‘King Richard’ Editor-in-Chief Pamela Martin Is an Industry Pioneer


NEW YORK — At the Oscars next Sunday, Will Smith is the big favorite to win his first Oscar for playing the title role of “King Richard,” the father of Venus and Serena Williams.

But as part of Women’s History Month, we’re going behind the scenes at this film to recognize another of the nominees.

Pamela Martin was editor-in-chief of “King Richard”, in a field still dominated by men, even if editors have worked in Hollywood since the birth of cinema.

Thelma Schoonmaker has won three Oscars for half a century of working with director Martin Scorsese, but she remains an exception – and that’s why Martin has worked so hard behind the scenes to help diversify the ranks of editors working at the big movies.

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Martin said the pace of the sport of tennis is crucial in telling the story of how two sisters became superstars.

Venus and Serena Williams were trained by their father, known as “King Richard” Williams.

“You got a lot of balls in the air on that one, and it took a lot of tweaking to get it right,” she said.

Martin grew up in New York but “didn’t have a movie family”.

“I didn’t know anyone who had done that,” she said. “I was just interested in that.”

A 30-year-old NYU graduate, she found very few female mentors in the city’s cutting rooms.

“It actually boiled down to me working my cock,” she said. “And I’ve always been recommended by everyone I’ve worked with.”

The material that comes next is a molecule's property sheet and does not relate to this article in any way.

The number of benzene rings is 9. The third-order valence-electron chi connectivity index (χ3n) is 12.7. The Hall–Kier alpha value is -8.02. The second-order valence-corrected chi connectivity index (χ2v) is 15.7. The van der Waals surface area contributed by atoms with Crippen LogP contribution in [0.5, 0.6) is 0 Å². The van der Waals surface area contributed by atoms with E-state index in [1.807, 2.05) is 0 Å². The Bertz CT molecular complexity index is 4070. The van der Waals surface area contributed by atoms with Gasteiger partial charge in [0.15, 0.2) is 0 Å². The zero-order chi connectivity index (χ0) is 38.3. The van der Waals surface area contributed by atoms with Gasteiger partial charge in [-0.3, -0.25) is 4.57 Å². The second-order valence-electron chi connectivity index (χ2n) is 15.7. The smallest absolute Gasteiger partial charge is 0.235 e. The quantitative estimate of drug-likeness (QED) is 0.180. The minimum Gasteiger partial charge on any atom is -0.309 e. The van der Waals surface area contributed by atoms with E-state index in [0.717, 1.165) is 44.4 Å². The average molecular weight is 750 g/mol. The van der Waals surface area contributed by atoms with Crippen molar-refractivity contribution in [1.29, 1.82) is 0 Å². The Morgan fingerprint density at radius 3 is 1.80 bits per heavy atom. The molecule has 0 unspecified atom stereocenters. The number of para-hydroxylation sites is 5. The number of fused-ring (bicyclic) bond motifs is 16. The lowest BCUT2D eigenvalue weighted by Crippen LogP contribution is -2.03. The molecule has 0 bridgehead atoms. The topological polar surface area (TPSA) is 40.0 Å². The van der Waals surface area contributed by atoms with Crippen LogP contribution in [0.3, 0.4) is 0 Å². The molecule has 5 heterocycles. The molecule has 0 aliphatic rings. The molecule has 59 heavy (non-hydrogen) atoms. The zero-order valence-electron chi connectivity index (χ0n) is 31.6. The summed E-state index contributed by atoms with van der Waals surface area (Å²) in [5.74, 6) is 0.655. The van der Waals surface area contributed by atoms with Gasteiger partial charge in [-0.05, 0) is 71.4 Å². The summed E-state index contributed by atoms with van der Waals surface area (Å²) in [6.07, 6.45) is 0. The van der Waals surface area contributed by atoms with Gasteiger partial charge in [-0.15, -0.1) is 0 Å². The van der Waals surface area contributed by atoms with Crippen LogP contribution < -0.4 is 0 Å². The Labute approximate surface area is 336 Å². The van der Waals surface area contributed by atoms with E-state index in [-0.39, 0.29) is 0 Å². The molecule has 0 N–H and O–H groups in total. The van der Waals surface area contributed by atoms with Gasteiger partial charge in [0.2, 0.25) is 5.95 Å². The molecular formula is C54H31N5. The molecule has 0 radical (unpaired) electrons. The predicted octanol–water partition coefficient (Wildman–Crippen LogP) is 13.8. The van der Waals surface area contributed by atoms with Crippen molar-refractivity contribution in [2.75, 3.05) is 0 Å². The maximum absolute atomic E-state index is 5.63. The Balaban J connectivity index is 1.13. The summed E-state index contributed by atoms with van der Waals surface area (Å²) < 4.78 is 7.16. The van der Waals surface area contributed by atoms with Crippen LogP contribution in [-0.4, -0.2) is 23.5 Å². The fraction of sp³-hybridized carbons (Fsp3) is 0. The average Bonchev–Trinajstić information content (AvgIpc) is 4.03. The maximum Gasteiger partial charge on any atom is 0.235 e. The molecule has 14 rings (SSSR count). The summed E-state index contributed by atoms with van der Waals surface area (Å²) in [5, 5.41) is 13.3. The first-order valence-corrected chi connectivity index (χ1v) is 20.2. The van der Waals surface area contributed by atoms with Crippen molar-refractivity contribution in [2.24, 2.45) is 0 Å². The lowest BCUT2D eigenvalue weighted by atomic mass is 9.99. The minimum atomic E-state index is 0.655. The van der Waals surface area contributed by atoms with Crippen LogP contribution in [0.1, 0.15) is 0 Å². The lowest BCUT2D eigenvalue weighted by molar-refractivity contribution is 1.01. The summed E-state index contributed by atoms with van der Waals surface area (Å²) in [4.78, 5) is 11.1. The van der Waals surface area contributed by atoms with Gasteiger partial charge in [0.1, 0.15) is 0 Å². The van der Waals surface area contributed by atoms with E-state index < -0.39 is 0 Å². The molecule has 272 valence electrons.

Her career took a boost when she was recommended to two filmmakers who would later be nominated for Oscars: Ang Lee, who won multiple times, and David O. Russell.

Russell’s film “The Fighter” will result in Martin’s first Oscar nomination for editing and will lead directly to “King Richard” and its director Reinaldo Marcus Green.

“Reinaldo told me he came to see me to do this film because two of his references for this film are two films that I edited,” she said. “‘Little Miss Sunshine’ and ‘The Fighter’, and he’s a huge fan of both.”

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The two met years ago at the Sundance Institute in Utah, which was created by Robert Redford to train young filmmakers.

Martin has long taken contact with these emerging artists seriously.

“People from all walks of life want to see their stories on screen,” she said. “And it’s our responsibility, especially the people who have made it there and are at a good stage in their careers, to bring everyone with them. It’s very important.”

Martin believes that those who have struggled to find opportunities in the film industry have an obligation to open the doors to others, and that commitment must start at the top.

She reports that when she first started attending American Cinema Editors (ACE) meetings, she was one of the few women. She also did not see people of color at the meetings.

Fortunately, that has changed and the members of this professional society are now more diverse. In fact, it won an ACE award earlier this month for Best Edited Feature (Drama).

Mark your calendar: March 27 is Oscar Sunday. Special “On the Red Carpet” coverage begins at 1 p.m. ET 10 a.m. PT and continues all day until the 94th Academy Awards. After the final award ceremony, stick with “On The Red Carpet” for continued coverage. Be sure to follow @OnTheRedCarpet on Facebook, Twitter, Instagram and TikTok for all your Oscars news and information. Click here to download our CTV apps to watch “On The Red Carpet” wherever you are.

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